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How to Deploy a Static Next.JS App with Dynamic Content

By Michael Hirsch | 3 min read

There is certainly no shortage in ways to get your Next.JS app deployed and on a server somewhere – so much so that it can be a bit overwhelming if you're just starting to research your best options (especially once you get into the AWS ecosystem). The solution we chose for our website here at Kickstart Crew is a combination of AWS Amplify and GraphCMS. Amplify makes it incredibly easy to get a static site up and running in minutes and I will go over how to do just that with you here. Before that let's go over the game plan. Our goal here is to take advantage of Next.JS for static site generation, use GraphCMS to populate the site with data at build time, and to have GraphCMS trigger new builds when content gets published or unpublished. ​

1. Next.JS getStaticPaths and getStaticProps

​ This article assumes you already have experience with Next.JS. I will not be going over how to create an app but rather how to take advantage of getStaticPaths and getStaticProps. We will use getStaticPaths to query if different pages are blog posts, or projects in our case, so that Next.JS knows what pages to generate. After it knows what pages to generate, Next.JS will call getStaticProps. This is where we will make our request to GraphCMS to get the data needed to populate each page. This is how it might look when adding getStaticPaths and getStaticProps to a dynamic page with the name [slug]. If you are using a different param, replace slug with your param in the following code. ​

export const getStaticPaths = async () => {
    const apolloClient = initializeApollo()
    const { data }: ProjectsQueryResults = await apolloClient.query({
        query: GET_ALL_PROJECTS_QUERY,
    const projects = data?.projects || []
    return {
        paths:{ slug }) => ({ params: { slug } })),
        fallback: false,
export const getStaticProps = async ({
}: {
    params: { slug: string }
}) => {
    const apolloClient = initializeApollo()
    const { data }: ProjectQueryResults = await apolloClient.query({
        query: GET_PROJECT_QUERY,
        variables: {
             slug: params.slug,
    const project = data?.project
    return {
        props: { project }

​ After this, you can now expect project (in our example) to be available to the page component in props and use it to populate your page with data. ​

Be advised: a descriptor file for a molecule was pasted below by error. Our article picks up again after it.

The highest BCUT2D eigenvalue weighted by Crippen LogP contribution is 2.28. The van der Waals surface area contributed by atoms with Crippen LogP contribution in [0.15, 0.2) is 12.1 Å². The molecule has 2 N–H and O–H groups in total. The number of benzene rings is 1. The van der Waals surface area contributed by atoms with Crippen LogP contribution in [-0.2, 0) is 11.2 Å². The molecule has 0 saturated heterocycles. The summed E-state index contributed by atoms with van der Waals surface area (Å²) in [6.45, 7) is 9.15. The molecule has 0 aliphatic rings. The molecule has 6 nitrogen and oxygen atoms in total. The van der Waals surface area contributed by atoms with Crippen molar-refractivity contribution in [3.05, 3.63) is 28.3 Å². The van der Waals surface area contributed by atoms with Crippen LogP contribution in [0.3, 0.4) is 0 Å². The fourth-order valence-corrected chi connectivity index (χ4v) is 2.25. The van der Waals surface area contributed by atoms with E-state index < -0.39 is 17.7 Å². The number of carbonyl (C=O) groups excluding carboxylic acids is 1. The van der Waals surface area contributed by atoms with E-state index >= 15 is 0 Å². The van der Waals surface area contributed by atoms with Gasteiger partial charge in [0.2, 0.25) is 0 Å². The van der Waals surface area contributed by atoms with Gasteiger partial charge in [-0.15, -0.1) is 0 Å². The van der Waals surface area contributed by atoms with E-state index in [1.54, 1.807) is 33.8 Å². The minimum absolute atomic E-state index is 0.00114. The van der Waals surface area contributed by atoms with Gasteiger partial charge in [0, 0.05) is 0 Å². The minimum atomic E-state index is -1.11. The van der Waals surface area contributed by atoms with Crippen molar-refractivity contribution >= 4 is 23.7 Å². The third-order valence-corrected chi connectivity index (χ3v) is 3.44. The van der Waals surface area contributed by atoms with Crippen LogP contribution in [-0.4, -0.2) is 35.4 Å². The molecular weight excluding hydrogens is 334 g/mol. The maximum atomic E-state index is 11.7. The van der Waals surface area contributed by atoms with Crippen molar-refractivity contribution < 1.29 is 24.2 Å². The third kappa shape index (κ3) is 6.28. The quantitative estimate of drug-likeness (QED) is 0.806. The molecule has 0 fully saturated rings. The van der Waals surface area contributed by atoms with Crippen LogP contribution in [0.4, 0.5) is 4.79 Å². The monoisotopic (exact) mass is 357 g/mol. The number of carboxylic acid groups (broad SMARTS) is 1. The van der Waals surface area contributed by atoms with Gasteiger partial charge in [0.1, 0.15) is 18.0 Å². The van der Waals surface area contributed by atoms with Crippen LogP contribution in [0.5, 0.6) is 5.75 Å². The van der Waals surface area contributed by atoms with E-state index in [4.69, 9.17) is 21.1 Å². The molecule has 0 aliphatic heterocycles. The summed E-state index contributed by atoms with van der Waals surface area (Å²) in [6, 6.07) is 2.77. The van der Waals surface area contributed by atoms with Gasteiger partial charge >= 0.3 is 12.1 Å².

2. Building the Static Site

​ At this point, your app should be consuming the correct data and using it to populate it's dynamic routes with content. Now we can test that it builds the static pages by making some modifications to your package.json. First, you will need to update your scripts to looks like the following: ​

"scripts": {
    "dev": "next",
    "build": "next build && next export",
    "prestart": "npm run build",
    "start": "serve out"

​ Now run either yarn add serve or npm i server --save to add serve as a dependency and you are good to go. All you need to do now is run npm start and it will build your static site and serve those file for you at http://localhost:5000. ​

3. Running on AWS Amplify

​ Before we go further you will need to add a file to the root of your project called amplify.yml with the following contents: ​

version: 1
                - yarn install
                - yarn run build
        baseDirectory: out
            - '**/*'
            - node_modules/**/*

​ To get your new static site running on AWS Amplify you will first need an AWS account. For this tutorial I'm going to assume you already have an account. Login to AWS and go to AWS Amplify in the console. After you get to AWS Amplify, click "New app" and then "Host web app". Screen Shot 2021-04-28 at 11.41.07 AM.png From here, you can select the location of your repository (GitHub, BitBucket, GitLab, etc). After you connect it to your code repository and branch, it will start deploying your app. From here, you can set up different branches to deploy to different domain names or subdomains for your different environments. ​

4. Trigger AWS Amplify Builds

​ The last thing we need to do now is to set up our Next.JS app to build on AWS Amplify every time our dynamic data changes, so that our static site stays up to date. To do this with GraphCMS, you can go to the Webhooks page and create a webhook to trigger when any content you have on the website gets published or unpublished. After you create the webhook, copy the webhook url, go back to AWS Amplify, go to your app, click "Build Settings", scroll down to "Incoming webhooks", click "Create webhook", paste the webhook url, and select which branch you want built. After you do this, anytime you publish or unpublish content in your CMS, your site will rebuild on AWS Amplify and the changes will go live. ​

5. That's a Wrap

​ There you go! You now have a static Next.JS app with builds with dynamic data each time you make a change to the content. The build time is now the only thing to be aware of going forward as your dynamic data grows. For example, if it's a blog and you have a fast growing list of articles or you have an e-commerce site with a lot of products the slower the build time will be as it's generating the different static pages for all of the different content. I hope this was helpful. Please feel free to reach out on Twitter at @mikeahirsch if you have any questions.